While we are heading into what may be the best-telegraphed downturn we have seen in our careers, that doesn’t mean we yet know the depth, duration, or pace of decline that lies ahead. Nor do we know what the recovery will look like — only that the storm clouds are gathering.
What Does the Purchasing Manager’s Index Say?
When you compare the Purchasing Managers’ Index with the American Trucking Associations’ tonnage numbers, you can see the PMI tends to lead truck tonnage in a fairly accurate direction. In mid-March, many less-than-truckload carriers reported quarter-to-date tonnage and yield results that had volumes down about 6.2%, below expectations. Freight volumes were slightly above expectations in January and below expectations in February, which we attribute to better-than-expected winter weather across much of the country in January.
Cass shipments declined 3.2% in January from the previous month, but normal December-to-January drops are about 8% — so shipments improved versus normal seasonality. Meanwhile, spot truck rates were relatively stable, even as winter came back with a fury on the West Coast and the northern states.
Rail volumes have been a tale of two cities, with commodity volumes (excluding coal, grain, and intermodal) showing surprising strength (up 2.3% through February). But intermodal volumes were down about 8.2% year-to-date, owing largely to the inventory-reduction efforts going on with retailers. We also have seen weakness in chemical volumes on inventory destocking (although that is improving in recent weeks), lumber (on housing), corrugated boxes (destocking), and coal (warmer winter).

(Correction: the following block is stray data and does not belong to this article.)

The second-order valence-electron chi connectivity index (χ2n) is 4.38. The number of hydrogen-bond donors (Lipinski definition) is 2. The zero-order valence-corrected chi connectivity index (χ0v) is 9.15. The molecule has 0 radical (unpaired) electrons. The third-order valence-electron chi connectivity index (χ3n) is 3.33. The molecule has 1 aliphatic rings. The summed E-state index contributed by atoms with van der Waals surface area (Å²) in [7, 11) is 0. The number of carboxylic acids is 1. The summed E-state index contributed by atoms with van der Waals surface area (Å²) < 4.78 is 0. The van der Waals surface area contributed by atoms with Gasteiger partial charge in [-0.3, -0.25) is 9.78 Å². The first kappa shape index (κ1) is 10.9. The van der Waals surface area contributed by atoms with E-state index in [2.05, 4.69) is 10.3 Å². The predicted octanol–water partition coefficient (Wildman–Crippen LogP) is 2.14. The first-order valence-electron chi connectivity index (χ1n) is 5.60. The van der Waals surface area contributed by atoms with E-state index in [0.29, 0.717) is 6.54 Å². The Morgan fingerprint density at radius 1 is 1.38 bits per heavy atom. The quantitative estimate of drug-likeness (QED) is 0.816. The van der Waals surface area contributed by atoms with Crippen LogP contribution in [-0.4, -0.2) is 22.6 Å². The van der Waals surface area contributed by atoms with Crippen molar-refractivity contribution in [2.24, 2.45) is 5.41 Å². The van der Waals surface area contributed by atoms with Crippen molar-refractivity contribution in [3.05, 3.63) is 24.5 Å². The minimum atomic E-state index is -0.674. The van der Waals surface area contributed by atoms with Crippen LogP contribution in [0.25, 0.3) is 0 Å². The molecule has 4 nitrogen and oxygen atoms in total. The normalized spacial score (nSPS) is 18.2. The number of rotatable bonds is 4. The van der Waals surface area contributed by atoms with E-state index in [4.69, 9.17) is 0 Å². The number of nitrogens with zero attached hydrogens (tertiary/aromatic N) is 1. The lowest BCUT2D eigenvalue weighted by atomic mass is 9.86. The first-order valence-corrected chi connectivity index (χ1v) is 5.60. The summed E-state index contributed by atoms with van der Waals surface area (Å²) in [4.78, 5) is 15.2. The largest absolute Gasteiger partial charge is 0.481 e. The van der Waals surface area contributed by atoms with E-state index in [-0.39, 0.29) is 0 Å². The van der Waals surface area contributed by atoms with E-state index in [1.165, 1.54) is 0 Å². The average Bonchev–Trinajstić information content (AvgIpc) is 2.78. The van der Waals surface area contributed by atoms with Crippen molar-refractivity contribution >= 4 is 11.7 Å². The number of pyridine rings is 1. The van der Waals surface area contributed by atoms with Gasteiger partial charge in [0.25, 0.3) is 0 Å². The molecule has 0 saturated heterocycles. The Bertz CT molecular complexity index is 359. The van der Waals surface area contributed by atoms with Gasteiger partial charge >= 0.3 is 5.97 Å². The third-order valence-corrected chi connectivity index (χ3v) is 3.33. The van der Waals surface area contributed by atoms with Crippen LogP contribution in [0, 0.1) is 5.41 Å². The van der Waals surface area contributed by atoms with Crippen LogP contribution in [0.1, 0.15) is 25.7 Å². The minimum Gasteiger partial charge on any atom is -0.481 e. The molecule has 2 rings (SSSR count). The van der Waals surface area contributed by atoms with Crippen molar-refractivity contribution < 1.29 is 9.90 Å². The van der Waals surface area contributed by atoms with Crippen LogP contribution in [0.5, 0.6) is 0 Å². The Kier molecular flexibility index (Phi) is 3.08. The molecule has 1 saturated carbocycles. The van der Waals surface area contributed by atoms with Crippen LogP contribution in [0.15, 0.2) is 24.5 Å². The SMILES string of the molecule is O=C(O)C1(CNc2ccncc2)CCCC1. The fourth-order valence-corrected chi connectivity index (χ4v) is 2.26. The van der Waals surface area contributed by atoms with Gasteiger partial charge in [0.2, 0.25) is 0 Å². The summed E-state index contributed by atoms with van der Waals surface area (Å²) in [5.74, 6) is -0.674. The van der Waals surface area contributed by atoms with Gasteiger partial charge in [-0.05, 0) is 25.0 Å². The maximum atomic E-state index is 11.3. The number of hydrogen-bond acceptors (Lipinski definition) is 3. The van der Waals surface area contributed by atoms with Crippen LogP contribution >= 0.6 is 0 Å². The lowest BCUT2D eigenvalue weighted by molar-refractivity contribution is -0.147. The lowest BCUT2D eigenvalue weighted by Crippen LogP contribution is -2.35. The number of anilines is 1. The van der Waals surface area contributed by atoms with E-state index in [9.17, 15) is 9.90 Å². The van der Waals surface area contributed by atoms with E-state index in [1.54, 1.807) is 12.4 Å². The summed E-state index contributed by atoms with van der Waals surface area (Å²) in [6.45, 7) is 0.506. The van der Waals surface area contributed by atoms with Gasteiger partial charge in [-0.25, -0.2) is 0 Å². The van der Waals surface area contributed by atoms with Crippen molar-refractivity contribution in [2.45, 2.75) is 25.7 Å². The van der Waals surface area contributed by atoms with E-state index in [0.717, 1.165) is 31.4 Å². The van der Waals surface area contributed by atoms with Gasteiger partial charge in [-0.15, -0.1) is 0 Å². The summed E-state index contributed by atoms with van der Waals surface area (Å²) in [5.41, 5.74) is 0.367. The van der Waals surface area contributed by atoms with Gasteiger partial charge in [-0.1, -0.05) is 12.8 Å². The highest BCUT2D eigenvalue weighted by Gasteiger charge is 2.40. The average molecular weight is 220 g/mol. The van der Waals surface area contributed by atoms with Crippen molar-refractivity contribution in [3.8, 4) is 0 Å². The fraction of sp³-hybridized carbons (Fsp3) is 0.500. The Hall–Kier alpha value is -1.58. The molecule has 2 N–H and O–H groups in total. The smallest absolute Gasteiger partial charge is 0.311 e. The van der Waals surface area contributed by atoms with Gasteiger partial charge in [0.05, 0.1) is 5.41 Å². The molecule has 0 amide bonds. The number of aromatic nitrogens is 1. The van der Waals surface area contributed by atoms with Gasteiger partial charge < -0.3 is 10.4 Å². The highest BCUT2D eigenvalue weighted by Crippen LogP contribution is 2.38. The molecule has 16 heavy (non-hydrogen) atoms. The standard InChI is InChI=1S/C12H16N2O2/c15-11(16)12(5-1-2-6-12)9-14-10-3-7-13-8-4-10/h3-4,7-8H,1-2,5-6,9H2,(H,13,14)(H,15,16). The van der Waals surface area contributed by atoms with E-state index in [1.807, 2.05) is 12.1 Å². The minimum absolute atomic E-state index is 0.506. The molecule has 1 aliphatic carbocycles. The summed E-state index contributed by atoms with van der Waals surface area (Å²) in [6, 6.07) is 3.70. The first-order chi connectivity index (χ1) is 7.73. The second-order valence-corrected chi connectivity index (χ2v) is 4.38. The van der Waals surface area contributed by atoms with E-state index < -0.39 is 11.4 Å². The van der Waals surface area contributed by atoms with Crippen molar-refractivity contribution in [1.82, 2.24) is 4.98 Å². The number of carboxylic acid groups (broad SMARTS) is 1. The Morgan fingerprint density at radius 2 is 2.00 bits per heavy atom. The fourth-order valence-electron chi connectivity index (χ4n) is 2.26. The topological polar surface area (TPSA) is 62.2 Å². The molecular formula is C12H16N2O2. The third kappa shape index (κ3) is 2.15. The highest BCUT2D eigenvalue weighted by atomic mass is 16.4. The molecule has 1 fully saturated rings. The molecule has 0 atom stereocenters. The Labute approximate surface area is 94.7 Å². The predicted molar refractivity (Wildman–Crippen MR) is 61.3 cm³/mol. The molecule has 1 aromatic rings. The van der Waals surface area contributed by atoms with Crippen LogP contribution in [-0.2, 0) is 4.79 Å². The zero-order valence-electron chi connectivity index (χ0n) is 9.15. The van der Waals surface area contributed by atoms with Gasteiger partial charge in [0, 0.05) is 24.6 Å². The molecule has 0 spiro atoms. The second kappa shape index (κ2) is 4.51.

Is it a Recession or Merely an Inventory Clear-out?
Despite these ups and downs, we believe much of what we have seen so far is not the weakening economy, but a meaningful inventory destocking of the large inventory builds a year ago. Nonetheless, many retailers have been reporting that their inventory adjustments are close to complete, and some of the retail-facing trucking companies we speak with believe more normal seasonality will begin to kick in sometime during the second quarter.
However, we haven’t really seen a meaningful slowdown in the economy yet related to the Fed’s interest rate increases. The Purchasing Managers’ Index from the Institute of Supply Management, while not a perfect correlation, tends to lead truck tonnage in a fairly accurate direction.
We get a similar graph if looking at the leading economic indicator index or the Cass Shipment Index. However, the PMI tends to lead truck tonnage with the greatest predictive value. The continued weakening of this index suggests that we could be in for slower truck tonnage in the quarters ahead.
Are Used-Truck Sales Another Indicator?